The Federal government has removed many barriers to the implementation of telehealth and we discuss those changes here. Please remember that state laws and regulations dictate who can perform telehealth encounters and the patient consent process and also impose some additional requirements for conducting telehealth encounters Just because Medicare or another payer will pay for a telehealth service does not mean that their billing requirements ensure compliance with state laws and regulations. State-specific guidance is forthcoming in the full Telehealth toolkit that will be issued later this week.
On March 17, 2020, CMS issued guidance on the telehealth waiver. Retroactive to March 6, 2020, qualified professionals (MD/DO/NP/PA/CNS) can bill telehealth anywhere in the country and no matter where the patient is, including if they are home. A full list of telehealth services is available here. This allows practices to replace office visits with video-enabled visits when the patient is at home, in the parking lot, or anywhere. This requires the use of “audio and video capabilities that are used for two-way, real-time interactive communication.” Physicians cannot replace an office visit with just a phone call. CMS already covers “virtual check-ins” over the phone (G2012)and of course chronic care management services, which does not require a face-to-face visit. If you are providing telehealth out of state, please be aware that many states have restrictions that may not allow out of state telehealth.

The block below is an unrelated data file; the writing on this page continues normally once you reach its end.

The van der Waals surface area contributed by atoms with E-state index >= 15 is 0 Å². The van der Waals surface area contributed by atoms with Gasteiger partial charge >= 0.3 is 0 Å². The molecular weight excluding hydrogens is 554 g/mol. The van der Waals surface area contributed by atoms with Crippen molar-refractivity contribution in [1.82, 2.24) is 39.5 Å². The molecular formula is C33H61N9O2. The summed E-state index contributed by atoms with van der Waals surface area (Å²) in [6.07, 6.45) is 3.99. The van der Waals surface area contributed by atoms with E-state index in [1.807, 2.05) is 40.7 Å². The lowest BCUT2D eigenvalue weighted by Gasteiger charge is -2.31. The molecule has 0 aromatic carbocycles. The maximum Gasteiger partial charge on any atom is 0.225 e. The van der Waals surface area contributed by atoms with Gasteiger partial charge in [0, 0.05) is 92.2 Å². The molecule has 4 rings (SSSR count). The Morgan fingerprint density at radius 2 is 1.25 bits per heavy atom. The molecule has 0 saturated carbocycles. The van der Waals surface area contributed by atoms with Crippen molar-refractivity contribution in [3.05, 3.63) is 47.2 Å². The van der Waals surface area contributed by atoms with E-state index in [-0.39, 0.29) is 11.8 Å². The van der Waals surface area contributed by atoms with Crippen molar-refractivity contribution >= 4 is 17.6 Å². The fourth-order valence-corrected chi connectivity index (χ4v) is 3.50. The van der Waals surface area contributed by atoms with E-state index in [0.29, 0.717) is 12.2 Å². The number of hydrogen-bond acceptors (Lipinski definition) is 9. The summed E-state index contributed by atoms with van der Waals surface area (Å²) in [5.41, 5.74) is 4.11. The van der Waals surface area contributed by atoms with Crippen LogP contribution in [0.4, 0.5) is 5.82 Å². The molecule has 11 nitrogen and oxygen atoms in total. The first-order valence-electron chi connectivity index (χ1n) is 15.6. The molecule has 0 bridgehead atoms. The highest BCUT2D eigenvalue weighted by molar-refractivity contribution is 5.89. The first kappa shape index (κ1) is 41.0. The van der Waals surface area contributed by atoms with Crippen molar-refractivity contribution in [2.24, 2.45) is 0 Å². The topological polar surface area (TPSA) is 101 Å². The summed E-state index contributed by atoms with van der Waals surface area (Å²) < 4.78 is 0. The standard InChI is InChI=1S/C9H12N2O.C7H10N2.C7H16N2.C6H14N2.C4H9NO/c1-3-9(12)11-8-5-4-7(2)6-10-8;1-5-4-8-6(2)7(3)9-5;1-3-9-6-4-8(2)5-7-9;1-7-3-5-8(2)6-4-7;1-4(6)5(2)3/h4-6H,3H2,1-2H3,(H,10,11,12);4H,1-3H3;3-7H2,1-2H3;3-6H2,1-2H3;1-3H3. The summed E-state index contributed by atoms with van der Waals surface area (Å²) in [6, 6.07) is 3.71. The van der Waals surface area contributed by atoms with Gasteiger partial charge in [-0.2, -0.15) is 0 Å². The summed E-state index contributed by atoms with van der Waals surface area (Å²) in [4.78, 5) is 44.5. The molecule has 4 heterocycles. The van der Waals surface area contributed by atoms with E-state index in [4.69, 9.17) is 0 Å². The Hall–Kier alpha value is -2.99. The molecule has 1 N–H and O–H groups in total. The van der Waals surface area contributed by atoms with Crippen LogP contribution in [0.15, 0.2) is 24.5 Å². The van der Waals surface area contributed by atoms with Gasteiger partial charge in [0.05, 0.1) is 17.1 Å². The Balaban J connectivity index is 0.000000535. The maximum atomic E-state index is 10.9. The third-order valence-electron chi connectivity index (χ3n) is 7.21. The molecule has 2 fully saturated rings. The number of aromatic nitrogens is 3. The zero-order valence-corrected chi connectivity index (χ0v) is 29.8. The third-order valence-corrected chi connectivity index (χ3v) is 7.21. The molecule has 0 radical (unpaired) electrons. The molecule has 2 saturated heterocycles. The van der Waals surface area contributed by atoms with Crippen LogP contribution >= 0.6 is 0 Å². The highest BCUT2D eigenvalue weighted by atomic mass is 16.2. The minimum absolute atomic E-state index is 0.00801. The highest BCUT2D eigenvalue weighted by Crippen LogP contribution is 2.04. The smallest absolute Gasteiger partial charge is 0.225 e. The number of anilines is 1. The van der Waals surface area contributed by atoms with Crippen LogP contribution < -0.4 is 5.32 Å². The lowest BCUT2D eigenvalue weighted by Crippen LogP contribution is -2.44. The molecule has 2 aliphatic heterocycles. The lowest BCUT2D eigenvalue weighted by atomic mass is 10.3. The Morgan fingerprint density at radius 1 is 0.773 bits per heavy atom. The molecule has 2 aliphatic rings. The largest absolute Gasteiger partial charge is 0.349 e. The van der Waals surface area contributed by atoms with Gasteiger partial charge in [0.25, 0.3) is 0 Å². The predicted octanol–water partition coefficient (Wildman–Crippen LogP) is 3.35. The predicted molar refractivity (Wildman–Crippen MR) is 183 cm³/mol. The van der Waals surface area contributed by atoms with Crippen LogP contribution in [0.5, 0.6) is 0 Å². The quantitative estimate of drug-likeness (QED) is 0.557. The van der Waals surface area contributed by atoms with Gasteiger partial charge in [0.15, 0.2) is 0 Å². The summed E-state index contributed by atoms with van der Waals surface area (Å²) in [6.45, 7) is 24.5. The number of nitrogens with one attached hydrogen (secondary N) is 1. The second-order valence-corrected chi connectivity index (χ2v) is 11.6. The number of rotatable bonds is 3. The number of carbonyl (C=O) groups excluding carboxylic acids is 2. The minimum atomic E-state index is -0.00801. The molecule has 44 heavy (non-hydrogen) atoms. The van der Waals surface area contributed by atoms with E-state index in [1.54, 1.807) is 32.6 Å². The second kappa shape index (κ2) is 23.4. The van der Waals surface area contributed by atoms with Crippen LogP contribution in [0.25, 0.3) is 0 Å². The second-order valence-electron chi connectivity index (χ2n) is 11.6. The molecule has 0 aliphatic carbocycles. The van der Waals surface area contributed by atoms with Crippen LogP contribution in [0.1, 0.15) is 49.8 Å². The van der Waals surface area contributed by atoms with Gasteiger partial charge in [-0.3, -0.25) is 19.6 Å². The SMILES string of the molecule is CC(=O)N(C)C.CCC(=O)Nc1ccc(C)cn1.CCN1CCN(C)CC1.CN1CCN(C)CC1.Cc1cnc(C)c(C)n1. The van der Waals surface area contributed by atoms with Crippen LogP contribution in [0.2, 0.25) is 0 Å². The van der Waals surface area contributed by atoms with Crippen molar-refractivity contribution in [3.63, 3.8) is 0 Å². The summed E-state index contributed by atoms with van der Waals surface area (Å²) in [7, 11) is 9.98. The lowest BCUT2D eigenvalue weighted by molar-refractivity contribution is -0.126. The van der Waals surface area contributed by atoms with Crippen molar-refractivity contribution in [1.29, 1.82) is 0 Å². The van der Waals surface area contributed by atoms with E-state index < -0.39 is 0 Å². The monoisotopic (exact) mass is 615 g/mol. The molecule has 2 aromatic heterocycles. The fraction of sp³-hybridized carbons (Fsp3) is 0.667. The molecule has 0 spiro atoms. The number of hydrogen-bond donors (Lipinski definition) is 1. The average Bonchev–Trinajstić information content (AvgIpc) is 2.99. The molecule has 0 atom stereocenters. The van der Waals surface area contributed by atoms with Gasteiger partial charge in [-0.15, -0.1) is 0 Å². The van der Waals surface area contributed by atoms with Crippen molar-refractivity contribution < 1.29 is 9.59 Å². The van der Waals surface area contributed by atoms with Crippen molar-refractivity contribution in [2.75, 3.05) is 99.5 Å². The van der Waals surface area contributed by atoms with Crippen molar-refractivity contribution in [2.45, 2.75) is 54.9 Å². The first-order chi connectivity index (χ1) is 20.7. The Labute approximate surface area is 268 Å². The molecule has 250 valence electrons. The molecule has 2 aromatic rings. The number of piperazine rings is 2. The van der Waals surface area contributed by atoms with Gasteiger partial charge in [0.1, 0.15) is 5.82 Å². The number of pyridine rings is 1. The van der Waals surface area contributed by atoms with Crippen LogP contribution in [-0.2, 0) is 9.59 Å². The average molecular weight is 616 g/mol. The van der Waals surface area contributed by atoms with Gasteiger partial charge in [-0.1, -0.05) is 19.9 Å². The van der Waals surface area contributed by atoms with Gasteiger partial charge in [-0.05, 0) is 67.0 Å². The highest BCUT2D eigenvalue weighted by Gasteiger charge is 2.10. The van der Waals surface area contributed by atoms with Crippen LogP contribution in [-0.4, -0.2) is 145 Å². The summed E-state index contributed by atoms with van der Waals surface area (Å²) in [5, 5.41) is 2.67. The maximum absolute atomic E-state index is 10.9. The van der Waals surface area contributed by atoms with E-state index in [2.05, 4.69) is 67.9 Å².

We have received many inquiries as to whether or not the telemedicine legislation will also enable Rural Health Centers and Federally Qualified Health Centers to bill for services. This waiver applies to all qualified professionals regardless of where they work, so RHCs and FQHCs can utilize this new authority. CMS has issued frequently asked questions.
Disclaimer: Aledade endeavors to provide the most recent, actionable information pertaining to the quickly evolving state of emergency around COVID-19. Aledade regularly reviews a variety of publicly available health sources and updates its materials accordingly. Because data, regulations, and official pronouncements around COVID-19 change so frequently, however, some information contained herein may become outdated before we get the chance to update it. For the very latest on COVID-19, please continue to use online resources from CDC, WHO, and your state or local public health departments.